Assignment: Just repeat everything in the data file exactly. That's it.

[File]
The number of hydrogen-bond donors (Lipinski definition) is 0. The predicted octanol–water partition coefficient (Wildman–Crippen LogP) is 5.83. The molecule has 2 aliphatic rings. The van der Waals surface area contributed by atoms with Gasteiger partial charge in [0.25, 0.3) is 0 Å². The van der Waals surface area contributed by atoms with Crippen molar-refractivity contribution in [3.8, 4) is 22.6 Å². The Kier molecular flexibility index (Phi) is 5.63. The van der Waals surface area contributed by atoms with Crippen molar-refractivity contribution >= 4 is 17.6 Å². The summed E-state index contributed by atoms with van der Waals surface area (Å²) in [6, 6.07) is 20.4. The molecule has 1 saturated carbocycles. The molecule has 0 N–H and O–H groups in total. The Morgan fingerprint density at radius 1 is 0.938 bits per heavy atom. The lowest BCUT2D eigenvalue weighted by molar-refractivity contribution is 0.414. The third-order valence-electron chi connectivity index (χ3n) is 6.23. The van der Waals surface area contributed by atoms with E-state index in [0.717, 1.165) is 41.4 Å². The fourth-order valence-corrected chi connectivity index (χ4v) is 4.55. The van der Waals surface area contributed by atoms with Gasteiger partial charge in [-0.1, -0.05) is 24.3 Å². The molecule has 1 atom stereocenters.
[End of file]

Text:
The number of hydrogen-bond donors (Lipinski definition) is 0. The predicted octanol–water partition coefficient (Wildman–Crippen LogP) is 5.83. The molecule has 2 aliphatic rings. The van der Waals surface area contributed by atoms with Gasteiger partial charge in [0.25, 0.3) is 0 Å². The van der Waals surface area contributed by atoms with Crippen molar-refractivity contribution in [3.8, 4) is 22.6 Å². The Kier molecular flexibility index (Phi) is 5.63. The van der Waals surface area contributed by atoms with Crippen molar-refractivity contribution >= 4 is 17.6 Å². The summed E-state index contributed by atoms with van der Waals surface area (Å²) in [6, 6.07) is 20.4. The molecule has 1 saturated carbocycles. The molecule has 0 N–H and O–H groups in total. The Morgan fingerprint density at radius 1 is 0.938 bits per heavy atom. The lowest BCUT2D eigenvalue weighted by molar-refractivity contribution is 0.414. The third-order valence-electron chi connectivity index (χ3n) is 6.23. The van der Waals surface area contributed by atoms with E-state index in [0.717, 1.165) is 41.4 Å². The fourth-order valence-corrected chi connectivity index (χ4v) is 4.55. The van der Waals surface area contributed by atoms with Gasteiger partial charge in [-0.1, -0.05) is 24.3 Å². The molecule has 1 atom stereocenters.